Thanks to all of you who provided comfort and even offers of help and cash to get the show back on the road. That was unexpected and really, very deeply appreciated!

So to celebrate the resurrection Harmonium lets get right into it with a VERY special disc: Disco Duniya by Nandu Bhende.

Nandu Bhende is a seminal figure in the history of Indian popular music, about whom I am very poorly placed to write anything. Others, especially Sidarth Bhatia, the author of a history of India’s rock ‘n roll scene (India Psychedelic- The Story of a Rocking Generation), are far better placed than me to speak about Bhende and his many incarnations on the music scene.

A young Nandu Bhende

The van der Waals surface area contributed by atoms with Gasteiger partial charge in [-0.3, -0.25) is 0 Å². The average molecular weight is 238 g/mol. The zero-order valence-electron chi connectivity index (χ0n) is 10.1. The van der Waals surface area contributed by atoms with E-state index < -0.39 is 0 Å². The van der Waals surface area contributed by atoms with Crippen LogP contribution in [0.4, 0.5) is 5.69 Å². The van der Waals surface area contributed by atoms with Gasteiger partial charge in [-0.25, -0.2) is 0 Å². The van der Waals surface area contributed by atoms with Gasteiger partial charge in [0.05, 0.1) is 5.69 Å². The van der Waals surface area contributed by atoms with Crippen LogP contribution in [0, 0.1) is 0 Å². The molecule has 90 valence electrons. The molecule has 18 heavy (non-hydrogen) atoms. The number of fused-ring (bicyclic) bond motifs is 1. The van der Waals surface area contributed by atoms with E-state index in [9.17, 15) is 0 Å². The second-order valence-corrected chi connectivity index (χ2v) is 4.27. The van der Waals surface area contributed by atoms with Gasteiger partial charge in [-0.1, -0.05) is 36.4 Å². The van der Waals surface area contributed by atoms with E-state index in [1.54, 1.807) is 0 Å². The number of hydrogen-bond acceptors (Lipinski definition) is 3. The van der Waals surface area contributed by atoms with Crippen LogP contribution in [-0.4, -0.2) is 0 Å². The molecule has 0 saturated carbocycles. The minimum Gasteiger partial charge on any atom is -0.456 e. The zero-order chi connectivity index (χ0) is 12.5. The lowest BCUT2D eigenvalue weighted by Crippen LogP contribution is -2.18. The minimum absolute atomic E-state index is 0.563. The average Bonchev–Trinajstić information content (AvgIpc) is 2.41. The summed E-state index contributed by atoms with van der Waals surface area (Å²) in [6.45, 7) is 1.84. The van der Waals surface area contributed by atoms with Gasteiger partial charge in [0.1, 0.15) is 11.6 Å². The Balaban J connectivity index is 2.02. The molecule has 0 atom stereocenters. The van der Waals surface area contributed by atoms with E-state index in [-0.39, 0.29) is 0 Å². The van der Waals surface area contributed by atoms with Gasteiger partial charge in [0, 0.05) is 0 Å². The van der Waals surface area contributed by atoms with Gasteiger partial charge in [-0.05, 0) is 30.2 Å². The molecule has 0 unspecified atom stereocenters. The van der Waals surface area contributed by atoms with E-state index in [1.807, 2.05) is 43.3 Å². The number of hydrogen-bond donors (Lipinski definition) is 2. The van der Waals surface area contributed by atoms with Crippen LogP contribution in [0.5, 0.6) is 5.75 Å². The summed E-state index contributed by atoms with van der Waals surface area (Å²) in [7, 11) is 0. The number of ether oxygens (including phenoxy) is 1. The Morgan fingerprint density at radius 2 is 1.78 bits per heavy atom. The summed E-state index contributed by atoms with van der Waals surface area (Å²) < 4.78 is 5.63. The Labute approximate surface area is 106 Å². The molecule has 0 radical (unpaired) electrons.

A young Nandu Bhende

An early founder and member of many rock groups that played the clubs of Calcutta and Bombay, Nandu was drawn into the world of film music where he both composed, performed and sang. From an artist family tree which includes one of India’s greatest modern writers/critics the Bene Israeli poet Nissim Ezekiel, Nandu Bhende produced this disco record that is now quite the collector’s item.

Capitalizing on the new disco sounds (the electronic pops and squeals are well represented here) Bhende basically sampled and blended and twisted the sounds of Bollywood into two long seamless tracks. Side A reviews some of the biggest filmi hits of the 1970s and revamps them in a sound that (for that time, the early 80s) was the absolute height of funkiness. He brings in the voice of a young lass (who remains nameless on the credits) and sings along on some of the tracks himself. I am also assuming Mr Bhende played all the ‘instruments’ himself, as they are all keyboard generated.